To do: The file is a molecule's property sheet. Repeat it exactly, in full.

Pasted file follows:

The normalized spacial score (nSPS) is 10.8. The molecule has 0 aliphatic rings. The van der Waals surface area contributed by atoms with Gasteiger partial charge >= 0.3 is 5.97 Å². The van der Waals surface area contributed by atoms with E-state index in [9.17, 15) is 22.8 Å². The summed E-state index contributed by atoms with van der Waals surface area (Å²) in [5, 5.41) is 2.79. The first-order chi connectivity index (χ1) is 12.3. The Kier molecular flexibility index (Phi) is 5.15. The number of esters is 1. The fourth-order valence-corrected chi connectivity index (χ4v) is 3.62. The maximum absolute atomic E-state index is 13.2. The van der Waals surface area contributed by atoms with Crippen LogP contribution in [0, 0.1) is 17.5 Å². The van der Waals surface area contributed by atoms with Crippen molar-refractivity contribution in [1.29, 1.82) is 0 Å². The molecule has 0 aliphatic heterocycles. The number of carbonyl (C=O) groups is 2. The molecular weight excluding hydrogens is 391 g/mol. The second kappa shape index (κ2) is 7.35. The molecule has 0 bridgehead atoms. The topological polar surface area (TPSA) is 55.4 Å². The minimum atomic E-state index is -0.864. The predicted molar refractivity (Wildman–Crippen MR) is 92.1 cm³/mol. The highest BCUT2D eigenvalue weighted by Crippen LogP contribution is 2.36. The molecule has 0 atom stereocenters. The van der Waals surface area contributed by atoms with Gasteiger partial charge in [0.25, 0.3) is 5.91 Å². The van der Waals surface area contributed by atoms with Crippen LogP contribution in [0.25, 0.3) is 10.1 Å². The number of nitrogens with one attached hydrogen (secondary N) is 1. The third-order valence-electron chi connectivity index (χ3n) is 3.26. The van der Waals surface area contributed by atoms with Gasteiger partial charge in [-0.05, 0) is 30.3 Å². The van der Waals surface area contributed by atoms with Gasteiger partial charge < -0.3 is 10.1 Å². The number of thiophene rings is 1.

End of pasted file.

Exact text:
The normalized spacial score (nSPS) is 10.8. The molecule has 0 aliphatic rings. The van der Waals surface area contributed by atoms with Gasteiger partial charge >= 0.3 is 5.97 Å². The van der Waals surface area contributed by atoms with E-state index in [9.17, 15) is 22.8 Å². The summed E-state index contributed by atoms with van der Waals surface area (Å²) in [5, 5.41) is 2.79. The first-order chi connectivity index (χ1) is 12.3. The Kier molecular flexibility index (Phi) is 5.15. The number of esters is 1. The fourth-order valence-corrected chi connectivity index (χ4v) is 3.62. The maximum absolute atomic E-state index is 13.2. The van der Waals surface area contributed by atoms with Crippen LogP contribution in [0, 0.1) is 17.5 Å². The van der Waals surface area contributed by atoms with Crippen molar-refractivity contribution in [1.29, 1.82) is 0 Å². The molecule has 0 aliphatic heterocycles. The number of carbonyl (C=O) groups is 2. The molecular weight excluding hydrogens is 391 g/mol. The second kappa shape index (κ2) is 7.35. The molecule has 0 bridgehead atoms. The topological polar surface area (TPSA) is 55.4 Å². The minimum atomic E-state index is -0.864. The predicted molar refractivity (Wildman–Crippen MR) is 92.1 cm³/mol. The highest BCUT2D eigenvalue weighted by Crippen LogP contribution is 2.36. The molecule has 0 atom stereocenters. The van der Waals surface area contributed by atoms with Gasteiger partial charge in [0.25, 0.3) is 5.91 Å². The van der Waals surface area contributed by atoms with Crippen LogP contribution in [0.25, 0.3) is 10.1 Å². The number of nitrogens with one attached hydrogen (secondary N) is 1. The third-order valence-electron chi connectivity index (χ3n) is 3.26. The van der Waals surface area contributed by atoms with Gasteiger partial charge in [-0.05, 0) is 30.3 Å². The van der Waals surface area contributed by atoms with Gasteiger partial charge < -0.3 is 10.1 Å². The number of thiophene rings is 1.